Her mother opened the letter addressed to her father.

/a/ as in PRICE

The vowel ‘i’ as in PRICE changes to a monophthong, meaning one singular vowel. This means that the mouth is held in one position and does not glide to a second vowel sound like in a diphthong. Try keeping your mouth stable on the sound /a/. It may feel as if you’re cupping a small coin on the front of your tongue. Try this out on a practice sentence: 

The bride tried not to cry while her guy walked up the aisle.

Attention though! Many Texas speakers only do this when the PRICE vowel is followed by a voiced consonant. So words like life, like & dice would retain a more General American-style diphthong /aɪ/ vowel. 

/ə/ as in STRUT

The vowel UH as in the word STRUT flattens out and the tongue moves forward in the mouth in order to realize the vowel. It  may even feel as if the mouth itself is quite closed. Think of this like the sound you make when someone asks you ‘What do you want to watch on TV?’ and your response is ‘uhhhh…. Uhhh…’. Yeah. that sound. Try this practice sentence:

I’ve had enough of that – trust me. It’ll be fun.

Drawing Out The Vowels

Many short vowels may feel as if they are drawn out, almost as if pulling the vowel apart into 2 pieces. This is where the term “Southern drawl” comes from! In this case the vowel /ɪ/ as in KIT becomes ee → uh. The vowel /ɛ/ as in DRESS becomes eh → yuh and the vowel /æ/ as in TRAP becomes ay → yuh. Try this out on a few practice sentences:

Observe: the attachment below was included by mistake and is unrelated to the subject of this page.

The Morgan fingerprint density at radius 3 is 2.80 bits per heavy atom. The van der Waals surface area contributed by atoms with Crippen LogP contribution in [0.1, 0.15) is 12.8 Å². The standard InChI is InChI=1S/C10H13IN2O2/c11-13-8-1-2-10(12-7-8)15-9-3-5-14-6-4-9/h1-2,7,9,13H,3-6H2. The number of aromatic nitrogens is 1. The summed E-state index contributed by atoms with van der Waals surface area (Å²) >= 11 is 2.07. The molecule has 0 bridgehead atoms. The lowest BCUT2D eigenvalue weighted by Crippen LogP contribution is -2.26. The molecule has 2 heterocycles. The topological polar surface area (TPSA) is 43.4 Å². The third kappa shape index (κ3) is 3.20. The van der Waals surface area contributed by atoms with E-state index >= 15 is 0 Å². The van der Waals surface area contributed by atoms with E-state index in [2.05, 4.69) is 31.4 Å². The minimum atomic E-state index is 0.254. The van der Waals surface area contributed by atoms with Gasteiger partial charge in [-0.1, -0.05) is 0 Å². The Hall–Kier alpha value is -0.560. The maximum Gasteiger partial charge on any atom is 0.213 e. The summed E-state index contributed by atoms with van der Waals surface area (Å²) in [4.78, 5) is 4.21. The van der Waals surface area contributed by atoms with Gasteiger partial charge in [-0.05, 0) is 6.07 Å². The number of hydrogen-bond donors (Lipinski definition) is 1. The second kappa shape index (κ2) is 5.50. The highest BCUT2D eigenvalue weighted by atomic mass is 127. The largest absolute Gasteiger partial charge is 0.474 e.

KIT: I wish you’d get it finished.

DRESS: Kevin’s already headed to bed.

TRAP: Pat didn’t ask until afterwards.

-EN Words Become -IN Words

My favorite rule regarding the Texas accent  is that ‘-en’ words will change pronunciation to sound like ‘in’. This includes:

Pen sounding like Pin 

When sounding like Win 

Men sounding like Min

Texas Accent Examples

Here are a few examples to get you started. I’ve include a range of Texans from different parts of the state, of varying ages, and from different walks of life:

Matthew McConaughey on Pet Peeves, First Kiss and His Dad’s Shady Deals

Ann Richards’ 1988 DNC Speech

Texas Governor Greg Abbott blames power grid operator for winter storm disaster

How Kacey Musgraves stayed true to herself - with a big payoff

There is of course diversity within Texas accents, including:

A Day in the Life of Megan Thee Stallion

Selena interview, 1994

Jamie Foxx Funny Moments on the Graham Norton Show

Master the Accent

The best way to master any accent is to listen, listen, listen. Get your ears on as many real-life Texas podcasts, recordings, and interviews. Then start to mimic. You can start slowly at first, but speaking aloud is key here. It’s necessary to take the accent on the road a bit so the more practice you have, the better. 

If you want to really perfect the accent, the easiest way to do that is with a dialect coach. A coach will be able to point you in the right direction and give you specific actionable tips personal to YOU. Even 1 hour can point you in the right direction. You can find more info about 1:1 sessions with me on my website.

Happy practicing!